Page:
In most cases, adult acne has more than just a single cause. Everything from hormones and genetics to diet, stress, and skincare play a role in triggering breakouts.
Here are six of the most surprising causes of adult acne:
Hair care products. If you spend a lot of time treating your hair, it could have an unintentional impact on your skin. Many hair products contain oils that can clog pores and lead to acne breakouts. Other products contain drying ingredients like alcohols that can stress the skin in another way, causing it to overproduce oils that lead to acne.
Bad habits at work. Sitting at a desk all day wreaks havoc on your health, but you may not realize the impact it has on your skin. When you’re hunching over a computer screen, do you prop your head up in your hands? Frequently touching your face and neck transfers bacteria from your keyboard to your hands to your face, leading to acne breakouts.
Low-fat diets. Many people believe that fats are the enemy, particularly when it comes to weight loss. In reality, essential fatty acids are part of a healthy diet and an essential nutrient for healthy skin. While eating greasy foods isn’t recommended, including healthy fats like fish, avocado and olive oil in your diet can keep your skin hydrated to prevent breakouts.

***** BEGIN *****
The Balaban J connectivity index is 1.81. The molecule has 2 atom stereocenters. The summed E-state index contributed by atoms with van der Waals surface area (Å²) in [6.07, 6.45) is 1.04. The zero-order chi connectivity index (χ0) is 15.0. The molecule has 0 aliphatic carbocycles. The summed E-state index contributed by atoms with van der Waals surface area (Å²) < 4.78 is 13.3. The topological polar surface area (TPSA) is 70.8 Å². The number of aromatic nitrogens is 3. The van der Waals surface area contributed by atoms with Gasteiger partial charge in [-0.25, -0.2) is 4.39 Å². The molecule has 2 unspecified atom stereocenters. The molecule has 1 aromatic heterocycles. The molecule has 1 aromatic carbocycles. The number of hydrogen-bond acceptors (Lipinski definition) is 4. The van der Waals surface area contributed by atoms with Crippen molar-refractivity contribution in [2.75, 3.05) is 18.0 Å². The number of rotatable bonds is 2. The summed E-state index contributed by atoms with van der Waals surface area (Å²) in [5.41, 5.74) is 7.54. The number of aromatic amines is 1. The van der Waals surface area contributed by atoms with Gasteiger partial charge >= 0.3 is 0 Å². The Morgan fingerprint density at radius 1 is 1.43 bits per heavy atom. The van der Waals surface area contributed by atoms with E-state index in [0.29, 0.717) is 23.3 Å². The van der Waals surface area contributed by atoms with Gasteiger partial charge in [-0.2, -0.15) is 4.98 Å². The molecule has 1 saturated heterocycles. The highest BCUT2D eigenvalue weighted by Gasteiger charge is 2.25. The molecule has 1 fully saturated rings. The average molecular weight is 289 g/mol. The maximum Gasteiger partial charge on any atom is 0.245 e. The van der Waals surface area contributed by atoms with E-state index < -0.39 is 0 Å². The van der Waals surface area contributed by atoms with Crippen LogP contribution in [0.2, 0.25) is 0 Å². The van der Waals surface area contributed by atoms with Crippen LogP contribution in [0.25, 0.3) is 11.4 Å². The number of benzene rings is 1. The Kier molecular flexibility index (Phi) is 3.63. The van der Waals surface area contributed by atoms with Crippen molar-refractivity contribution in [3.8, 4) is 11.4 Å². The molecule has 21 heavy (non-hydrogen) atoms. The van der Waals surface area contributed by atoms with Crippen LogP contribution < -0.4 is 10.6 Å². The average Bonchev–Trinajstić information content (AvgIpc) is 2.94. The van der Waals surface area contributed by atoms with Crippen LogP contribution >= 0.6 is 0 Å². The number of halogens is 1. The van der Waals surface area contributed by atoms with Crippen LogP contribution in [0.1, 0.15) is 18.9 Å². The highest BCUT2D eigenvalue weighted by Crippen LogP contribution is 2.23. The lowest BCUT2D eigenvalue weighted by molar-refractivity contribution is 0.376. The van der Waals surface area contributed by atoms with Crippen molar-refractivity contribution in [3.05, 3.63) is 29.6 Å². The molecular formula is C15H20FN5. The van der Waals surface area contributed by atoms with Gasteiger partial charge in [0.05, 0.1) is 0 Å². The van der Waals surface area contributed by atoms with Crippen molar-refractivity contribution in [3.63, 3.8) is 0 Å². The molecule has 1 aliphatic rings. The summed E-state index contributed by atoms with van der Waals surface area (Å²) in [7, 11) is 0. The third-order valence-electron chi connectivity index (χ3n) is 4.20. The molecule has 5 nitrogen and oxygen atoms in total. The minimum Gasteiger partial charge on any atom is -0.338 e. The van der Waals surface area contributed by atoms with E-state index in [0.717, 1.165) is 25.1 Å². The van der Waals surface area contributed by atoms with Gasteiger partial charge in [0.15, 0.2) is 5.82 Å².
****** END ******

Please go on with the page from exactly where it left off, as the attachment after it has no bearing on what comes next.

Too much phone time. Americans spend an inordinate amount of time on their phones, and most people don’t give it a second thought. According to a survey by Deloitte, the average American checks his phone 47 times per day. This gives you plenty of times to transfer germs and other microorganisms from your fingers to your phone to your face. Some of those microorganisms, particularly bacteria, can make their way into your pores, causing breakouts.
Hair removal products. Many women use hair removal treatments such as plucking, threading, and waxing on their faces, not realizing that these can trigger breakouts. Hair removal treatments often cause irritation that manifests as small white bumps at the site where the hair was removed. Fortunately, these usually go away after the skin gets used to the treatment.
Overuse of skincare products. Every astute woman should have some kind of skincare routine. That generally means we’re always trying to products. In turn, this puts a lot of stress on your skin, exposing it to new active ingredients that can irritate and cause breakouts.
You may also be surprised to learn that using too many anti-acne products can actually cause your skin to break out as well.
Founder of Fifth Avenue Dermatology Surgery Paul Jarrod Frank, MD, told EverydayHealth.com that he sees patients all the time who experience severe breakouts because they cycle too quickly through new acne medications.
On top of these surprising causes for adult acne, some cases are related to underlying medical conditions. In a small percentage of women, polycystic ovarian syndrome (PCOS) triggers chronic, stubborn acne that is difficult to treat. Adult acne can also be a side effect of certain medications like contraception, and other factors that influence your hormones.